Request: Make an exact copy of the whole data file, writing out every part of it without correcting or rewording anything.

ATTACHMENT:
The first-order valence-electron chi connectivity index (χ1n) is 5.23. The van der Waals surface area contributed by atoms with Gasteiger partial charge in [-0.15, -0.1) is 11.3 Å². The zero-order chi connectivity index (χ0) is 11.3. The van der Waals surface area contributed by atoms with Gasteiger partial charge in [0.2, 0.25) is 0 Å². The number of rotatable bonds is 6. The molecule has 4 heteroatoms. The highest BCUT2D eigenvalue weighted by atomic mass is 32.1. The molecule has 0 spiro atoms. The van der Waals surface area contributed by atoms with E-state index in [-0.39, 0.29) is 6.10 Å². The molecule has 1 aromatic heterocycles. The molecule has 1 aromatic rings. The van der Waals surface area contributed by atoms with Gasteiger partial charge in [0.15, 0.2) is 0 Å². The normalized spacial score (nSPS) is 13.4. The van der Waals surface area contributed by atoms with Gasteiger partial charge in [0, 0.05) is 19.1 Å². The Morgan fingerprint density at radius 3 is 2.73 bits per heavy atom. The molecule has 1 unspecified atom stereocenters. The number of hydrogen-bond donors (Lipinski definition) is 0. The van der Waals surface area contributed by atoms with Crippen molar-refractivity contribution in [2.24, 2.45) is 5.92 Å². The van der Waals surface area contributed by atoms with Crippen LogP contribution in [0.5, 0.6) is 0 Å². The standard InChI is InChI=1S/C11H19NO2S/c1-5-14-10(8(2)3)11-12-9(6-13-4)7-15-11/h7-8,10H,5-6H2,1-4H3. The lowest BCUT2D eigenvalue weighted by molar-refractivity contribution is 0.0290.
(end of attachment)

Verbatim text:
The first-order valence-electron chi connectivity index (χ1n) is 5.23. The van der Waals surface area contributed by atoms with Gasteiger partial charge in [-0.15, -0.1) is 11.3 Å². The zero-order chi connectivity index (χ0) is 11.3. The van der Waals surface area contributed by atoms with Gasteiger partial charge in [0.2, 0.25) is 0 Å². The number of rotatable bonds is 6. The molecule has 4 heteroatoms. The highest BCUT2D eigenvalue weighted by atomic mass is 32.1. The molecule has 0 spiro atoms. The van der Waals surface area contributed by atoms with E-state index in [-0.39, 0.29) is 6.10 Å². The molecule has 1 aromatic heterocycles. The molecule has 1 aromatic rings. The van der Waals surface area contributed by atoms with Gasteiger partial charge in [0.15, 0.2) is 0 Å². The normalized spacial score (nSPS) is 13.4. The van der Waals surface area contributed by atoms with Gasteiger partial charge in [0, 0.05) is 19.1 Å². The Morgan fingerprint density at radius 3 is 2.73 bits per heavy atom. The molecule has 1 unspecified atom stereocenters. The number of hydrogen-bond donors (Lipinski definition) is 0. The van der Waals surface area contributed by atoms with Crippen molar-refractivity contribution in [2.24, 2.45) is 5.92 Å². The van der Waals surface area contributed by atoms with Crippen LogP contribution in [0.5, 0.6) is 0 Å². The standard InChI is InChI=1S/C11H19NO2S/c1-5-14-10(8(2)3)11-12-9(6-13-4)7-15-11/h7-8,10H,5-6H2,1-4H3. The lowest BCUT2D eigenvalue weighted by molar-refractivity contribution is 0.0290.